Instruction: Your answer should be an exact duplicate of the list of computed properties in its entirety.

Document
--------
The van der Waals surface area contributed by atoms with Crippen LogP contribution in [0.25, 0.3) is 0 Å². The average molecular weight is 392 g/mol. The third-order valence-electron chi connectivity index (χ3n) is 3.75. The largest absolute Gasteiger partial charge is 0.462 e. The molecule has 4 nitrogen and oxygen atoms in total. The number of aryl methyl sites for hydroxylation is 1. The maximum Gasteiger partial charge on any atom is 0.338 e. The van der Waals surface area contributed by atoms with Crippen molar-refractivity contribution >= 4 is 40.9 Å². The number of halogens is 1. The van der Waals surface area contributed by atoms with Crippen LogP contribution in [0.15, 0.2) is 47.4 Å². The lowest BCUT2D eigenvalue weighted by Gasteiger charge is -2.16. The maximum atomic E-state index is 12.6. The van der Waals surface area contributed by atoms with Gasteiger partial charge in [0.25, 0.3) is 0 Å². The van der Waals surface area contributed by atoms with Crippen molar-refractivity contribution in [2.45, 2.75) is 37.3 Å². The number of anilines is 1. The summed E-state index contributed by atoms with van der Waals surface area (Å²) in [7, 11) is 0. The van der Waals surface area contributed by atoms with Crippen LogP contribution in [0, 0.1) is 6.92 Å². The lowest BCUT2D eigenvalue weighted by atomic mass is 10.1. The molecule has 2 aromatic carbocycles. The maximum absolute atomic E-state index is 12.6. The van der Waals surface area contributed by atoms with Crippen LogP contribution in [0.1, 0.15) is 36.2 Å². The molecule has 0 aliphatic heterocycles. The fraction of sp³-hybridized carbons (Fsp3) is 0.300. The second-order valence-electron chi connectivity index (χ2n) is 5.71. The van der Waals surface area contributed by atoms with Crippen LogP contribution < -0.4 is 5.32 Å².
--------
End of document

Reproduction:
The van der Waals surface area contributed by atoms with Crippen LogP contribution in [0.25, 0.3) is 0 Å². The average molecular weight is 392 g/mol. The third-order valence-electron chi connectivity index (χ3n) is 3.75. The largest absolute Gasteiger partial charge is 0.462 e. The molecule has 4 nitrogen and oxygen atoms in total. The number of aryl methyl sites for hydroxylation is 1. The maximum Gasteiger partial charge on any atom is 0.338 e. The van der Waals surface area contributed by atoms with Crippen molar-refractivity contribution >= 4 is 40.9 Å². The number of halogens is 1. The van der Waals surface area contributed by atoms with Crippen LogP contribution in [0.15, 0.2) is 47.4 Å². The lowest BCUT2D eigenvalue weighted by Gasteiger charge is -2.16. The maximum atomic E-state index is 12.6. The van der Waals surface area contributed by atoms with Gasteiger partial charge in [0.25, 0.3) is 0 Å². The van der Waals surface area contributed by atoms with Crippen molar-refractivity contribution in [2.45, 2.75) is 37.3 Å². The number of anilines is 1. The summed E-state index contributed by atoms with van der Waals surface area (Å²) in [7, 11) is 0. The van der Waals surface area contributed by atoms with Crippen LogP contribution in [0, 0.1) is 6.92 Å². The lowest BCUT2D eigenvalue weighted by atomic mass is 10.1. The molecule has 2 aromatic carbocycles. The maximum absolute atomic E-state index is 12.6. The van der Waals surface area contributed by atoms with Crippen LogP contribution in [0.1, 0.15) is 36.2 Å². The molecule has 0 aliphatic heterocycles. The fraction of sp³-hybridized carbons (Fsp3) is 0.300. The second-order valence-electron chi connectivity index (χ2n) is 5.71. The van der Waals surface area contributed by atoms with Crippen LogP contribution < -0.4 is 5.32 Å².